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Alliance works with DfE and Ofsted to reduce workload pressures

By Rachel Lawler
children holding hands
The Alliance has announced the start of a new project, aiming to reduce workload pressures for early years staff.
Working with the Department for Education (DfE) and Ofsted, the Alliance will explore the areas where pressure can be reduced as well as any misconceptions about what is required that may be creating unnecessary work for practitioners.
Sector views
The Alliance will be running a series of focus groups with the DfE and Ofsted to gather practitioners’ views.
Practitioners who would like to take part in a focus group can register their interest here.
The project is the result of a large-scale survey conducted by the Alliance last year, Minds Matter, which explored mental health and wellbeing in the early years.
The Alliance will also publish a sector-wide survey this spring, giving all practitioners a chance to share their views on current pressures.
Minds matter
Last year, the Minds Matter survey received more than 2,000 responses and discovered that:
  • 61% of respondents didn’t feel that they had a good work-life balance
  • 74% had regularly felt stressed about work, or an issue relating to work, in the previous month
  • 25% had considered leaving the early years sector due to stress and mental health concerns
Workload concerns
Neil Leitch, chief executive of the Alliance, commented: “We are incredibly pleased that both the Department for Education and Ofsted are supporting our efforts to address the early years sector’s workload concerns.
“It is crucial that any steps to help reduce unnecessary pressures on childcare practitioners are taken as a matter of priority and so we fully welcome the commitment of both organisations to work collaboratively with us to find practical, sustainable ways to tackle these issues.”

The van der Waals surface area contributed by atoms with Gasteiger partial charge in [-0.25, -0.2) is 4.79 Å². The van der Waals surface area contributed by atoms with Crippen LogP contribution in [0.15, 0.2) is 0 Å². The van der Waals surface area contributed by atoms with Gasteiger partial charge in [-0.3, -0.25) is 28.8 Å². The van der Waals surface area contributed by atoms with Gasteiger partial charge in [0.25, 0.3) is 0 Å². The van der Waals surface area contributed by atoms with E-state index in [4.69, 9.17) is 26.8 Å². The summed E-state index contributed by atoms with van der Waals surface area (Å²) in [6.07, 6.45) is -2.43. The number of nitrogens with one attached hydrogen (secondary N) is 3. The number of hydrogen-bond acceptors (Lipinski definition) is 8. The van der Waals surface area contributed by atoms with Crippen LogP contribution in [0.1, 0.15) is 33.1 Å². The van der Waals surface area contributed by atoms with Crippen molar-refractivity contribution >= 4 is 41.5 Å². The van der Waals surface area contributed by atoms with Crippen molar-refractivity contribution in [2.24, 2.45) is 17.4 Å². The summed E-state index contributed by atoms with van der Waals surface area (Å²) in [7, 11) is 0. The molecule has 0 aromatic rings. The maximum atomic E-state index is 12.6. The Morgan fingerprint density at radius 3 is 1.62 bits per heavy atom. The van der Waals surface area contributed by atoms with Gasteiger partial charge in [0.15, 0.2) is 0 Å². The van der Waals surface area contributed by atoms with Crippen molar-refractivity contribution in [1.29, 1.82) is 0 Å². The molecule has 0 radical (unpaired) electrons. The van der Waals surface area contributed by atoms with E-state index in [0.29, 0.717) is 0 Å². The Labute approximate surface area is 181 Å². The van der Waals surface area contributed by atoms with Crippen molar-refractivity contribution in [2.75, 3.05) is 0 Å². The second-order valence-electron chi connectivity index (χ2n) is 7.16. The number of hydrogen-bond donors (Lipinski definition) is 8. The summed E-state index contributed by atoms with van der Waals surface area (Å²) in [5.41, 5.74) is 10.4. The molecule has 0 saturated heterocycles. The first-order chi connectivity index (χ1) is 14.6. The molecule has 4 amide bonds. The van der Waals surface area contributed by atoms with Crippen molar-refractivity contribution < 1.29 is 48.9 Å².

Focusing on children
Gill Jones, early education deputy director at Ofsted, added: “I want childminders and nurseries to focus on what matters: looking after young children in a safe environment in which they learn and develop well.
“We certainly don’t want anyone in an early years setting to do anything specifically for Ofsted, and which creates extra work for them. That is why we have worked hard in recent years to dispel myths about what Ofsted does and doesn’t want when we carry out inspections.”
Nadhim Zahawi, children and families minister, said: It is really important that we help cut unnecessary workload for early years staff so they can focus on supporting children’s development. That’s why we welcome this new project led by the Pre-school Learning Alliance which will look into the type of pressures the early years workforce face and how we can best support staff. We are working with Ofsted and Pre-school Learning Alliance to facilitate this project and we encourage all early years staff to participate in the project.” 
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